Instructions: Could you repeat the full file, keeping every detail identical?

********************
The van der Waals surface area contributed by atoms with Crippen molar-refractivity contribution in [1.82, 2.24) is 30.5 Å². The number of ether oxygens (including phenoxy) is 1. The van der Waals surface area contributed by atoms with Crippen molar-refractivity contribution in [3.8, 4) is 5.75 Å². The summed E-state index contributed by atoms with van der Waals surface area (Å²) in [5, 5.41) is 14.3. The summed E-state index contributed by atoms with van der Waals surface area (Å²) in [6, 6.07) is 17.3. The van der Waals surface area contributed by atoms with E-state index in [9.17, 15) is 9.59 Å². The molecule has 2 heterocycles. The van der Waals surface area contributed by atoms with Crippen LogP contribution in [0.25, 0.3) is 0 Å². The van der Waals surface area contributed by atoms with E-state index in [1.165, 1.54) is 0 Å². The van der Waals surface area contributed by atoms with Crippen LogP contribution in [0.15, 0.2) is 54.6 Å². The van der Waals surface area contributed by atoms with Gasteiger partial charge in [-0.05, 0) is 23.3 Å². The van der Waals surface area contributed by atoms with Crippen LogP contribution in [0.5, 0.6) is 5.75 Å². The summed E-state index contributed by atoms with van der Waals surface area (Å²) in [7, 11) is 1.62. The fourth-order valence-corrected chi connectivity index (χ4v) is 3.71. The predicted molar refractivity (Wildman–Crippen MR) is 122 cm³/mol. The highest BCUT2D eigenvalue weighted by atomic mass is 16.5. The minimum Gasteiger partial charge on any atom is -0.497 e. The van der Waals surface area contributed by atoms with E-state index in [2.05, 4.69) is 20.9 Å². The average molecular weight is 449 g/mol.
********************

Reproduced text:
The van der Waals surface area contributed by atoms with Crippen molar-refractivity contribution in [1.82, 2.24) is 30.5 Å². The number of ether oxygens (including phenoxy) is 1. The van der Waals surface area contributed by atoms with Crippen molar-refractivity contribution in [3.8, 4) is 5.75 Å². The summed E-state index contributed by atoms with van der Waals surface area (Å²) in [5, 5.41) is 14.3. The summed E-state index contributed by atoms with van der Waals surface area (Å²) in [6, 6.07) is 17.3. The van der Waals surface area contributed by atoms with E-state index in [9.17, 15) is 9.59 Å². The molecule has 2 heterocycles. The van der Waals surface area contributed by atoms with Crippen LogP contribution in [0.25, 0.3) is 0 Å². The van der Waals surface area contributed by atoms with E-state index in [1.165, 1.54) is 0 Å². The van der Waals surface area contributed by atoms with Crippen LogP contribution in [0.15, 0.2) is 54.6 Å². The van der Waals surface area contributed by atoms with Gasteiger partial charge in [-0.05, 0) is 23.3 Å². The van der Waals surface area contributed by atoms with Crippen LogP contribution in [0.5, 0.6) is 5.75 Å². The summed E-state index contributed by atoms with van der Waals surface area (Å²) in [7, 11) is 1.62. The fourth-order valence-corrected chi connectivity index (χ4v) is 3.71. The predicted molar refractivity (Wildman–Crippen MR) is 122 cm³/mol. The highest BCUT2D eigenvalue weighted by atomic mass is 16.5. The minimum Gasteiger partial charge on any atom is -0.497 e. The van der Waals surface area contributed by atoms with E-state index in [2.05, 4.69) is 20.9 Å². The average molecular weight is 449 g/mol.